For us August has meant equal parts grasping at the last bits of summer and preparing for the new school year. We’ve found ourselves in far too many stores buying far too many items from far too long lists. But we’ve also paused for one last trip to the pool, one more hamburger from the grill, one more drippy popsicle as the lightning bugs flicker on the lawn. Saying goodbye to summer is always hard, but even we recognize that getting back into a routine can be a good thing.
Of course August has also meant squeezing in all the books we can as we’ve sat by the pool or in the hammock. This month I (Marybeth) fell in love with THE ROSIE PROJECT and have decided, for the record, that Jude Law must play Don Tillman in the movie. It’s possible I may have tweeted that suggestion to the author and included @SonyPictures (who has the option on the movie) in the tweet. I thought they needed to know. I’m sure they were thankful.
I also read the new book SPEAK by Nish Weiseth, owner of the site A Deeper Story. In this book Nish advocates that we all speak up and share our story– that this world will be, and is being, changed by people who are brave enough to tell the truth about who they are and what they’ve faced. Considering the way we feel about the power of story at She Reads, I have to agree.
Claire Cook’s NEVER TOO LATE is a good one for any woman going through a time of reinvention, especially a woman who is or would like to be a writer. I got an idea from reading the book that I put into action right away and got such a positive response from it. I think I owe Claire a thank you note.
THIS IS THE WATER had me riveted from beginning to end. Maybe it’s because I have children who swim on a year-round swim team similar to the one at the center of the story, but the observations on modern motherhood paired with the whodunit aspect made me tear through this one. I love stories that successfully do this.
And I will add one movie: When The Game Stands Tall. This movie moved and inspired my entire family, ranging in age from adult to teen to elementary school. My kids even went back and saw it again the next week. The message of this movie is one that will make you think and reflect long after you leave the theater. If you’re looking for some uplifting entertainment, I can’t say enough good about it. And that, in my opinion, is so rare to be able to say about movies these days.
Y’all. August was (is?? I guess there’s a few days left) rough. Not in a bad way. But rather in an I-didn’t-stop-moving-or-thinking-or-doing-or-going-or-traveling kind of way. Pick a verb, I did it in August. Or at least it feels that way. For me, this month can be summed up in three words: School. Booktopia. Hindenburg.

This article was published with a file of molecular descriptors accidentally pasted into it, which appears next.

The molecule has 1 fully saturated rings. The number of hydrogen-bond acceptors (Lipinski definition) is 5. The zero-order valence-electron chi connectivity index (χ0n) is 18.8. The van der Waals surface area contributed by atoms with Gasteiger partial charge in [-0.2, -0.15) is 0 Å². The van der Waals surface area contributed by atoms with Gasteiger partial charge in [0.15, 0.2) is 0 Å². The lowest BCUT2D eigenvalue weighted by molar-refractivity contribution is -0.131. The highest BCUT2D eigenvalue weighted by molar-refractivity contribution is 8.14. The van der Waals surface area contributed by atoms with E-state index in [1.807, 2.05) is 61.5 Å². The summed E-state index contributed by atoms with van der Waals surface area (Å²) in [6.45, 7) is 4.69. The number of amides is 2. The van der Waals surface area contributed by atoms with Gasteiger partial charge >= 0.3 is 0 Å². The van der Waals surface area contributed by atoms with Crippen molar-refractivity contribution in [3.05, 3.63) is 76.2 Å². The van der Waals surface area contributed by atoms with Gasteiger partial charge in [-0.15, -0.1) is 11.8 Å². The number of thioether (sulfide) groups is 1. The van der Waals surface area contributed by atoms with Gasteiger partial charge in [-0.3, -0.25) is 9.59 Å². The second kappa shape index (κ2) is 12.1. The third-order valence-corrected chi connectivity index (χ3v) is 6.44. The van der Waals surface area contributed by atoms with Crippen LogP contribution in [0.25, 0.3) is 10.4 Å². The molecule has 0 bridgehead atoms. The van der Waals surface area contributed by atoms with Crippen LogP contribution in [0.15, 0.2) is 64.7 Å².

Let me explain. No, there is too much. Let me sum up. (Bonus points if you can name that movie!)
School: for the first time since 2003, I find myself in a quiet house during the day. Don’t get me wrong, this is wonderful. And there is a part of me that truly loves it. But I miss my kids. I miss the chaos and the questions and all the life that happens within these walls. Our youngest son started Kindergarten a few weeks ago. And like many kids, I expected him to wake up one day and resist. It’s common for little ones to think that Kindergarten is a one time event and feel very put out when they realize they have to keep going. Not my kid. He wakes up every day and asks, “Can I go back today?” And when I tell him yes he leaps around the living room like Skippyjon Jones. This breaks my heart a little bit. He’s my baby. He’s supposed to want to stay home with me.
Booktopia: all I can about this event is GO! Organized by Ann Kingman and Michael Kindness of the Books on the Nightstand podcast, this is an event held three times a year in different cities. I was one of seven authors invited this year and truly it is the best event I’ve ever attended. Not only did I get to discuss THE WIFE, THE MAID, AND THE MISTRESS with some of the most warm, erudite readers I’ve ever met, but I was in some awe-inspiring company as well. My fellow authors were Denise Kiernan, author of THE GIRLS OF ATOMIC CITY, Wiley Cash, author of A LAND MORE KIND THAN HOME and THIS DARK ROAD TO MERCY, Krista Bremer, author of MY ACCIDENTAL JIHAD, Kim Church, author of BYRD, E. Lockhart, author of WE WERE LIARS, and Anthony Marra, author of A CONSTELLATION OF VITAL PHENOMENA. As a complete and total bonus, I was able to talk Marybeth into driving the two hours from Charlotte to join me for the weekend. I almost feel guilty for all the fun we had. Almost.
Hindenburg: Well, to be precise, I’ve been really, REALLY into the Hindenburg this month. You know the one. It blew up over Lakehurst, New Jersey on May 6th, 1937. The event was mind-boggling and iconic and destructive. It also happens to be the subject of my next novel, due out some time in 2016. The logistics of writing a novel like this are enough to melt my brain. But I love a challenge and I love history so it’s a perfect fit. For those who missed it, here is the announcement from Publisher’s Marketplace:
Author of THE WIFE, THE MAID, AND THE MISTRESS, Ariel Lawhon’s HINDENBURG, a reimagining of the three-day transatlantic flight of the Hindenburg, which gives a plausible, heart wrenching explanation for one of the most enduring mysteries of the twentieth century, to Melissa Danaczko at Doubleday, by Elisabeth Weed at Weed Literary (NA).
And here is what I can tell you about the book: it is told over three days, from four different points of view, with much nefarious activity. And of course this happens: